Category Archives: Chemistry homework help



Problem 1 (20 pts total)

Nitrogen is bubbled through a liquid mixture that contains initially equimolar amounts of benzene (B) and toluene (T).  The system pressure is 3 atm and the temperature is 80qC.  The nitrogen flow rate is 10.0 standard liters per second.  The gas leaving the bubbler is saturated with B and T vapors.

  1. Estimate the initial rates (in mol/min) at which B and T leave the bubbler.

Nitrogen gas is bubbled through the system in which a liquid mixture of equimolar amount of benzene and toluene is mixed at

Temp= 80ºC

P = 3 atm

Temperature in Kelvin gives 80+273=353 K

The volumetric flow rate= 10L/min

From ideal gas law PV=nRT


Obtaining volume for benzene

Obtaining vlomue for toluene

Getting the initial rates




  1. How will the mole fractions of B and T in the liquid change with time (increase or decrease or remain the same)? Explain your answer.

The mole fraction of both benzene and toluene will change with time since as the reaction continues, bonding between the atoms of benzene, toluene and nitrogen takes place. This will influence the molarity of the reactants hence triggering the change in mole fraction

  1. How will the mole fractions of B and T in the exiting gas change with time (increase or decrease or remain the same)? Explain your answer.

The mole of the exiting gas will decrease with time since the element in the reactant will keep bonding even though at a lower rate until most of the portion will have formed compounds that cannot leave the bubbler again.


Problem 2 (15 pts total)

A vapor mixture containing 30 mole % of benzene (B) and 70 mole % of toluene (T) at 1 atm is cooled isobarically in a closed container from an initial temperature of 115qC.  Use the Txy diagram (attached below) to answer the following questions:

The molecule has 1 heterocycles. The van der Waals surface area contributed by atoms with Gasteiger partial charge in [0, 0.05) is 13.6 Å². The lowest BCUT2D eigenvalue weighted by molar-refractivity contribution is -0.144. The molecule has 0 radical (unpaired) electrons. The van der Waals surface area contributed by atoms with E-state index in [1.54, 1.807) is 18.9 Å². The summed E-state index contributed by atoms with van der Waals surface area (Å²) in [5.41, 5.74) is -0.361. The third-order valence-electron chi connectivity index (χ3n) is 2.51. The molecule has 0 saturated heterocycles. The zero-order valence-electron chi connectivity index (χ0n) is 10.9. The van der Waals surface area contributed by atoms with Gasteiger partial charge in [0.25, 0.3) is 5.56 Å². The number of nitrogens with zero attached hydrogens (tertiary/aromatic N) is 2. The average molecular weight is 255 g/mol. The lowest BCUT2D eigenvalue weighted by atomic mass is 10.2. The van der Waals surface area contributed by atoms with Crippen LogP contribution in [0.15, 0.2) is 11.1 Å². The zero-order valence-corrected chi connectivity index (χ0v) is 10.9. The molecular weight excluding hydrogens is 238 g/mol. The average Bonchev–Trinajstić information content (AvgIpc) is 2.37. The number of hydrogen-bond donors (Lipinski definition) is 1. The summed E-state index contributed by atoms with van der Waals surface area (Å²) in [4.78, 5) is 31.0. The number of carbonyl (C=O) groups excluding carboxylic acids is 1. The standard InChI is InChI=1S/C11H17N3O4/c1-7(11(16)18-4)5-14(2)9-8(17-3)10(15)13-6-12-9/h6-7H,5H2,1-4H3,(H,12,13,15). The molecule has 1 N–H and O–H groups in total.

1. At what temperature does the first drop of condensate form? What is its composition?


Between 104º to 105º



  1. At one point during the process the system temperature is 100º Determine the mole fraction of B in the vapor and liquid phases and the ratio of total moles in vapor/total moles in liquid at this point.

The vapouor pressure= 0.855

The liquid pressure=0.987

Mole fractions vapour

Mole fraction for liquid

  1. At what temperature does the last bubble of vapor condense? What is its composition?

At the same temperature as the bubble point XB =30% XT=70%

970C <T<990C

Problem 3 (25 pts total) n-butane is converted to isobutane (see reaction below) in a continuous isomerization reactor that operates isothermally at 149qC.  


The feed to the reactor contains 93 mole % of n-butane, 5 mole % of isobutane, and 2 mole % of HCl at 149qC.  A 40% conversion of n-butane is achieved.

  1. Taking a basis of 1 mol of feed gas, calculate the moles of each component of the feed and product mixtures and the extent of reaction (in mol).